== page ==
« AnteriorContinuar »
FAITHLESSNESS AND PATRIOTISM.
in the midst of the remarkable table-lands near the junction of Live Oak Creek and the Pecos River. It is a place of much importance, for it protects the great ford of the Pecos, where nearly all the trains from Texas cross it, on their way to California. These are really mere military posts rather than forts, quite sufficient in strength, however, for the uses of the service in that region. The military power under Twiggs's control was ample, with the co-operation of the Union citizens, to hold the State firmly in a position of loyalty to the National Government, and to defy the ArchConspirator at Montgomery, who, before Texas had become a member of the "Confederacy," wrote, through his so-called Secretary of War, to the Texas Convention, that is, after a reasonable time, the United States Government should refuse to withdraw the troops, "all the powers of the Southern Confederacy should be used to expel them."
Colonel Waite found himself at once entangled in most serious embarrassments. In violation of the terms of Twiggs's treaty for surrender, adequate means of transportation for the troops in the interior were withheld; and officers born in Slave-labor States, such as Lieutenant Thornton Washington, Major Larkin Smith, and others, in whom he confided, betrayed their trusts in a most shameful manner, and joined the insurgents.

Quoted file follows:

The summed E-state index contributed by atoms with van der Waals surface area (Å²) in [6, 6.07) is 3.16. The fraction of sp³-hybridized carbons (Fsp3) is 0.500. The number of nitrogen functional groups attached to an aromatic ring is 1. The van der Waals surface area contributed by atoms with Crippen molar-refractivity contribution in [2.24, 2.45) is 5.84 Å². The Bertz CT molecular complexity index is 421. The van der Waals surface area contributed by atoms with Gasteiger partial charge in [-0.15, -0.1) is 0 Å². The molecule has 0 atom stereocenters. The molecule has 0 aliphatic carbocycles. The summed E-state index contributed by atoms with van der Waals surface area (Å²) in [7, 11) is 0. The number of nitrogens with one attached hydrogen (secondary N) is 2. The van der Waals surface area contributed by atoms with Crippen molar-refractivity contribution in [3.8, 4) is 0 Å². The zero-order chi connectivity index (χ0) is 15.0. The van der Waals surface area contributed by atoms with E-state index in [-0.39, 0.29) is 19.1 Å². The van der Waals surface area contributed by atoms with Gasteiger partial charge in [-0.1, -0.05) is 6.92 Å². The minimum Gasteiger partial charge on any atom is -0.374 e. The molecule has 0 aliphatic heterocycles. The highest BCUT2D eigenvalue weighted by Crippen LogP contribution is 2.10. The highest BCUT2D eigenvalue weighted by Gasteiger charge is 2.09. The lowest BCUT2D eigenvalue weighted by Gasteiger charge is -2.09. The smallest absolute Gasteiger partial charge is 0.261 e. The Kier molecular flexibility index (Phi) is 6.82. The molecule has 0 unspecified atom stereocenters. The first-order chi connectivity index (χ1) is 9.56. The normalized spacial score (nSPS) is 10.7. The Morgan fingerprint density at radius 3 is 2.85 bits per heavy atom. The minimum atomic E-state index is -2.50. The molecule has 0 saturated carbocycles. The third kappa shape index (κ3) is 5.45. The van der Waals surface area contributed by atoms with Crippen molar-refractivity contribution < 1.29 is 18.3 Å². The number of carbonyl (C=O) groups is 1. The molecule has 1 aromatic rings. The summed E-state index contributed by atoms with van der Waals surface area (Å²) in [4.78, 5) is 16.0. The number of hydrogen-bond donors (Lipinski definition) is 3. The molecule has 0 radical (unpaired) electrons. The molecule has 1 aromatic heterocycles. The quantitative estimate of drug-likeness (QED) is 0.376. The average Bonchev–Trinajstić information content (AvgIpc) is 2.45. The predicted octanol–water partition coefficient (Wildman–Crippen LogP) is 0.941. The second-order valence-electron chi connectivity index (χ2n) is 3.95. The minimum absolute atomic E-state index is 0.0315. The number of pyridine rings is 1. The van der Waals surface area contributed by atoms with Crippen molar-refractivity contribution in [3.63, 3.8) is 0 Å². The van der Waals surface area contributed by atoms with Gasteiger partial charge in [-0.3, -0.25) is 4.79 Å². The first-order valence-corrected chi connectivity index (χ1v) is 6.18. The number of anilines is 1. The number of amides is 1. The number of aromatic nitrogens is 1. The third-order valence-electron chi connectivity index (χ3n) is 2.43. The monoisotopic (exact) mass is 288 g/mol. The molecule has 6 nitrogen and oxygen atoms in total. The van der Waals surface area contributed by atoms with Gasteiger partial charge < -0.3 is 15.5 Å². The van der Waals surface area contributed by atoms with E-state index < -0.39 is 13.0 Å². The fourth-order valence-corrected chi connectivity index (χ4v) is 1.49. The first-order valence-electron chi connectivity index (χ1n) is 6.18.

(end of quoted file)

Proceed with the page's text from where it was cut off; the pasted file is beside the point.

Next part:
Captain Hill, who commanded Fort Brown, on the Rio Grande, opposite
Matamoras, refused to obey the order of Twiggs to evacuate it, and prepared to defend it. He soon found that he could not hold it with the small force under his command, and he was compelled to yield. The troops along the line of the Rio Grande soon left the country, but those in the interior, who made their way slowly toward the coast, became involved in great difficulties. Toward the middle of April, Major Earle Van Dorn, who was a favorite in the army of that department, appeared in Texas with the commission of a colonel, from Jefferson Davis. He was a native of Mississippi. He had abandoned his flag, and was now in the employment of its enemies. He was there to secure for the use of the insurgent army, by persuasion and glowing promises of great good to themselves, the remnant of the betrayed forces of the Republic, or to make them useless to their Government. Simultaneously with his appearance, the newspapers in the interest of the conspirators teemed with arguments to show that the National soldiers were absolved from their allegiance, because the "Union was dissolved;" and Van Dorn held out brilliant temptations to win them to his standard. His labor was vain.
CAPTURE OF MAJOR SIBLEY'S TROOPS.